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Thank you for your reply--your post is very encouraging! Sometimes I get depressed reading the comments on the Long Hair site because some of the men just absolutely worship long hair--and then my dear husband wants me to cut mine off! Its not fair! Why can't he be a little teensy weensy bit obsessive about hair like those men??? :) (I am so totally jealous that some of those men will actually brush out their sweetie's hair--WILLINGLY!)So how did you get your husband to change his attitude toward your long hair?Also, ditto regarding hair on the star from "Touched By An Angel" on the magazine cover this month. FYI: I was with my husband in the grocery store when I saw it, and I showed it to him because she really does have beautiful hair. He actually didn't like it! Bah humbug....I think he's just trying to be difficult with me.PS--Since you are also growing out your hair, how often do you get it trimmed? I'm just curious because my tendency is to trim it too often--thus, no net gain in hair length!> My husband also gave me a hard time about wanting my> hair to my waist. I don't know what his problem was...> maybe he was afraid of it looking messy, or unkempt,> or something. Anyway, he now sees how much pride I> take in my hair and that it really makes me feel> beautiful. Also, that other men find it really> attractive. And that makes him feel good.> Hang in there!!> Jen
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Post Options Post Options   Thanks (0) Thanks(0)   Quote Holly Quote  Post ReplyReply Direct Link To This Post Posted: January 11 2000 at 8:39pm
Hey, I always thought it was over 40..but who cares, I think that notion is becoming a thing of the past, especially with celebrities endorsing it by wearing their own hair long after 40..Cher, Dyan Cannon, Jane Seymore..and also getting back to gray hair that is long, how about the actress who played the Aunt on "TWISTER"? I think hers is very attractive, and I'm sure others would agree. I'm 31, I have had long hair for the most part of my life, and I'm always going to keep it as long as it looks good. Many up-do's look very proffesional yet feminine. Not to knock short hair-I like many styles of that length as well. I just agree with the others, that you don't have to cut just because you hit the big 40 or that you need to look more "professional". It's just old fashioned bull you know what:)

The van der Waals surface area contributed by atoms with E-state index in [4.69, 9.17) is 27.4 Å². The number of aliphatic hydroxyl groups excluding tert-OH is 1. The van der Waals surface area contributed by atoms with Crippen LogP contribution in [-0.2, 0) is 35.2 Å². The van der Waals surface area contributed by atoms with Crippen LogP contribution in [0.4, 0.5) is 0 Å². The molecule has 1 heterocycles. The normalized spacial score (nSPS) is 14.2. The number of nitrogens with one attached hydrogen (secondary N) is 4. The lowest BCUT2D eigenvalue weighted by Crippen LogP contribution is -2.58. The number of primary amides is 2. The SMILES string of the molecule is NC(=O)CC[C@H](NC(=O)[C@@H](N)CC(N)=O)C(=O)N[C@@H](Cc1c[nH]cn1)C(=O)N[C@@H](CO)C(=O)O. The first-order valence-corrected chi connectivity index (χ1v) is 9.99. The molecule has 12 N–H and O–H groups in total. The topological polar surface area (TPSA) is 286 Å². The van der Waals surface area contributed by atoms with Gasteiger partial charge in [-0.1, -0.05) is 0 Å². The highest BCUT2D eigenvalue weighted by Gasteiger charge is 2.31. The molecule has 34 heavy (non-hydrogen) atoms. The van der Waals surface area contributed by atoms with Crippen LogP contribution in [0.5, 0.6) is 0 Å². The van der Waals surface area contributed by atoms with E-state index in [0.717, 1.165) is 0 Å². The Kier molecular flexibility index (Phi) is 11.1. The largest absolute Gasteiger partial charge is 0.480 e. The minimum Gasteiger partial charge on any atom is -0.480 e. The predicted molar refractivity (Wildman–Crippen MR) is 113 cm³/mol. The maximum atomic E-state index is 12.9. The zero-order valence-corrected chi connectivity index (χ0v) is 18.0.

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> Karen--> Don't let "Corporate America" dictate your> look! Its standards are not only sexist ("Don't> look too pretty or sexy, or men won't take you> seriously!"), they're confining and superficial.> The more we refuse to acknowledge these> "professional attire guidelines," the less> "standard" they'll become.> Executives in a lot of cutting-edge companies are> wearing bright-colored hair, mohawks, and body> piercings. Stodgy traditionalists will eventually have> to recognize that a prim and conventional buttoned-up> look does NOT necessarily equal good service.> Please stick it out. Wear your hair as you like it.> AllyHi Ally,I will try and be brave. It is just so hard when you are trying to gain a reputation. I have so many bumps on my head from hitting it against glass ceilings that I sometime am mistaken for a unicorn with multiple horns. :-)I grew up in a family where my parents refused to let me go to college "because it only made sense to send the boys". Needless to say, I paid my way through every single degree that I got...and I got three of them.Even then I was banging my head with sexist graduate school professors who didn't understand why women wanted to study engineering or software.My entire career I have had to kick and scream and fight and be 5x better and accept a lot less pay. You know the old song and dance.I guess I am a 1 part wimp because I am almost where I want to be after 20 years of business hell and so I don't want my hair to get in the way.On one hand I don't want to sell out...on the other hand....once I get to my personal finish line I think I would even be willing to wear a mohawk to meet with the lawyers.I guess if I had already done what Bill Gates had...it would be easier.Very recently (too recent to not still sting) I had a boss tell me that I would never go where I wanted in corporate America "because I did not have the RIGHT image". Again the hair thing.Unfortunately I have not yet met a male CEO that had an earring. My industry....software & telecom....is still very conservative. Only the hard core software gurus are showing up in flowered shirts and Birkenstocks....at least here in Dallas.I want to know where those trendsetter executives are so I can call them up and do business with them. :-) It would be refreshing and liberating to negotiate a contract with a CEO with a Mohawk.I will try to be brave, but I will need help and encouragement to hang in there.I am definitely not thinking of cutting my hair. Just hiding it a little.Thanks for your encouragement Ally. It meant a lot.Best wishes,Karen